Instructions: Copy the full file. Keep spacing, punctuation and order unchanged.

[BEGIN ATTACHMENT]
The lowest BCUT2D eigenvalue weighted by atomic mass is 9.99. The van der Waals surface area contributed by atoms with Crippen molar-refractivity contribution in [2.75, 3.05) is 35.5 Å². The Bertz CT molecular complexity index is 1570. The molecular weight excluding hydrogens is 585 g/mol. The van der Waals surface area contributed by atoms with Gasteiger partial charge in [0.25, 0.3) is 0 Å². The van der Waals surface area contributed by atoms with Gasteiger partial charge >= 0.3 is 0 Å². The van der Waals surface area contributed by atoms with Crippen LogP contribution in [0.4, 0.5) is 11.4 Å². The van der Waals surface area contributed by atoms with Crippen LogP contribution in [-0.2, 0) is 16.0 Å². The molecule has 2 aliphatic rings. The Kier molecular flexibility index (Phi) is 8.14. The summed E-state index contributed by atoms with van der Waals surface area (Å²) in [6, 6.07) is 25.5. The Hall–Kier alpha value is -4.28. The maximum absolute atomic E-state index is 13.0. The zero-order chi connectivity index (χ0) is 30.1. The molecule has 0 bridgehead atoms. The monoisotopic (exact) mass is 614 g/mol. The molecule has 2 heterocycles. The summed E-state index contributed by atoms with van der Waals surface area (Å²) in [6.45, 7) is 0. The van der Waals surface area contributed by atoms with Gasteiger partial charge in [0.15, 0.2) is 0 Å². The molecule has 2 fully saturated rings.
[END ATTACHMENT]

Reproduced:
The lowest BCUT2D eigenvalue weighted by atomic mass is 9.99. The van der Waals surface area contributed by atoms with Crippen molar-refractivity contribution in [2.75, 3.05) is 35.5 Å². The Bertz CT molecular complexity index is 1570. The molecular weight excluding hydrogens is 585 g/mol. The van der Waals surface area contributed by atoms with Gasteiger partial charge in [0.25, 0.3) is 0 Å². The van der Waals surface area contributed by atoms with Gasteiger partial charge >= 0.3 is 0 Å². The van der Waals surface area contributed by atoms with Crippen LogP contribution in [0.4, 0.5) is 11.4 Å². The van der Waals surface area contributed by atoms with Crippen LogP contribution in [-0.2, 0) is 16.0 Å². The molecule has 2 aliphatic rings. The Kier molecular flexibility index (Phi) is 8.14. The summed E-state index contributed by atoms with van der Waals surface area (Å²) in [6, 6.07) is 25.5. The Hall–Kier alpha value is -4.28. The maximum absolute atomic E-state index is 13.0. The zero-order chi connectivity index (χ0) is 30.1. The molecule has 0 bridgehead atoms. The monoisotopic (exact) mass is 614 g/mol. The molecule has 2 heterocycles. The summed E-state index contributed by atoms with van der Waals surface area (Å²) in [6.45, 7) is 0. The van der Waals surface area contributed by atoms with Gasteiger partial charge in [0.15, 0.2) is 0 Å². The molecule has 2 fully saturated rings.